Less Wrong is a community blog devoted to refining the art of human rationality. Please visit our About page for more information.

Houshalter comments on Worse Than Random - Less Wrong

25 Post author: Eliezer_Yudkowsky 11 November 2008 07:01PM

You are viewing a comment permalink. View the original post to see all comments and the full post content.

Comments (99)

Sort By: Old

You are viewing a single comment's thread. Show more comments above.

Comment author: Houshalter 22 September 2013 06:39:48AM 2 points [-]

The pattern painted onto white paper can't be seen because the image is also white. If the white image is printed onto paper that has parts of it that aren't white of course it's going to be more visible. Adding noise would be the equivalent of taking the image already printed onto white paper, and just adding random static on top of it. It would be even harder to see still.

What you're saying just makes no sense to me. Adding noise is just as likely to increase the existing signal as it is to decrease it. Or to make a signal appear that isn't there at all. I can't see how it's doing anything to help detect the signal.

Comment author: christopherj 08 April 2014 05:19:33PM *  2 points [-]

What you're missing is that, if the signal is below the detection threshold, there is no loss if the noise pushes it farther below the detection threshold, whereas there is a gain when the noise pushes the signal above the detection threshold. Thus the noise increases sensitivity, at the cost of accuracy. (And since a lot of sensory information is redundant, the loss of accuracy is easy to work around.)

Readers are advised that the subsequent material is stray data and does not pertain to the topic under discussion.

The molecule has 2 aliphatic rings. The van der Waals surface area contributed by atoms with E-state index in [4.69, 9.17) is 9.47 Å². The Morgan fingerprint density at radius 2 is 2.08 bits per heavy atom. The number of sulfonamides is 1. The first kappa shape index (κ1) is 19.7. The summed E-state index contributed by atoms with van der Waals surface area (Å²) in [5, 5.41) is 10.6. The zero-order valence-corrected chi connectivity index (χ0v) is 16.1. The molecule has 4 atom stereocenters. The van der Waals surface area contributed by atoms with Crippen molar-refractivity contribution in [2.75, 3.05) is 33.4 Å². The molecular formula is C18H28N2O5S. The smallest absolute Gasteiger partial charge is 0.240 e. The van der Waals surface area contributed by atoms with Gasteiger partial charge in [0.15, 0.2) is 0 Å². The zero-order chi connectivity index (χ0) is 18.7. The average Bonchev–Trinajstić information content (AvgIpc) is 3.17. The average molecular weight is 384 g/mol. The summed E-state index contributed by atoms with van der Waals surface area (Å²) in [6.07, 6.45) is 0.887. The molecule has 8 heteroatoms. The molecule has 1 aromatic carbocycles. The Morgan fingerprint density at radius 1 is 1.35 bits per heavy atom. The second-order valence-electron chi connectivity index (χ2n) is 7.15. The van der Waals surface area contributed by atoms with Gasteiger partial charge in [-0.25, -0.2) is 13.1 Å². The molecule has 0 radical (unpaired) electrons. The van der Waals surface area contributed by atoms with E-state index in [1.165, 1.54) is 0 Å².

Comment author: xg15 14 September 2014 09:30:45PM *  0 points [-]

In which case, you could view the image even better if you just changed the whole backdrop to gray, instead of just random parts of it. This would correspond to the "using the same knowledge to produce a superior algorithm" part of the article.

As I understood it, the article specifically did not state that you can't ever improve a deterministic algorithm by adding randomness - only that this is a sign that you algorithm is crap, not that the problem fundamentally requires randomness. There should always exist a different deterministic algorithm which is more accurate than your random algorithm (at least in theory - in practice, that algorithm might have an unacceptable runtime or it would require even more knowledge than you have)